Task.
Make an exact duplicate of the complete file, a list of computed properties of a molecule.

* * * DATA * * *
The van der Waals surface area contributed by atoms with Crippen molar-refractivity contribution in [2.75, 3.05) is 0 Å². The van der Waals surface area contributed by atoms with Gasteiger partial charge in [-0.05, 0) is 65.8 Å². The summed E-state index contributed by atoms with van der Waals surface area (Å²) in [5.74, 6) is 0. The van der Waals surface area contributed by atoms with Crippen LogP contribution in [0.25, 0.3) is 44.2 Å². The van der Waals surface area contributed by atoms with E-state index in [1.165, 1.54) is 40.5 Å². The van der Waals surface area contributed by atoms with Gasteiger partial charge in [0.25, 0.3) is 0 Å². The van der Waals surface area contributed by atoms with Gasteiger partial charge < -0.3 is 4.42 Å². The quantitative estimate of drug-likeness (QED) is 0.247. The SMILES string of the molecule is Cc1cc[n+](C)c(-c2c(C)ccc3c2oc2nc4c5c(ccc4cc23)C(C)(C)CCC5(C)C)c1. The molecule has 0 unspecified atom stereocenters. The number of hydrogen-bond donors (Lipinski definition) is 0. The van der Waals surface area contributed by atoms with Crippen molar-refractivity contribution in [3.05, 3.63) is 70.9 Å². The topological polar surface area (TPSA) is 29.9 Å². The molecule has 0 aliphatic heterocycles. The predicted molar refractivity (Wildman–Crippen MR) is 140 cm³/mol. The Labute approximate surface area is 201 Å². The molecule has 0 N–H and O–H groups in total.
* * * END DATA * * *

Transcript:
The van der Waals surface area contributed by atoms with Crippen molar-refractivity contribution in [2.75, 3.05) is 0 Å². The van der Waals surface area contributed by atoms with Gasteiger partial charge in [-0.05, 0) is 65.8 Å². The summed E-state index contributed by atoms with van der Waals surface area (Å²) in [5.74, 6) is 0. The van der Waals surface area contributed by atoms with Crippen LogP contribution in [0.25, 0.3) is 44.2 Å². The van der Waals surface area contributed by atoms with E-state index in [1.165, 1.54) is 40.5 Å². The van der Waals surface area contributed by atoms with Gasteiger partial charge in [0.25, 0.3) is 0 Å². The van der Waals surface area contributed by atoms with Gasteiger partial charge < -0.3 is 4.42 Å². The quantitative estimate of drug-likeness (QED) is 0.247. The SMILES string of the molecule is Cc1cc[n+](C)c(-c2c(C)ccc3c2oc2nc4c5c(ccc4cc23)C(C)(C)CCC5(C)C)c1. The molecule has 0 unspecified atom stereocenters. The number of hydrogen-bond donors (Lipinski definition) is 0. The van der Waals surface area contributed by atoms with Crippen molar-refractivity contribution in [3.05, 3.63) is 70.9 Å². The topological polar surface area (TPSA) is 29.9 Å². The molecule has 0 aliphatic heterocycles. The predicted molar refractivity (Wildman–Crippen MR) is 140 cm³/mol. The Labute approximate surface area is 201 Å². The molecule has 0 N–H and O–H groups in total.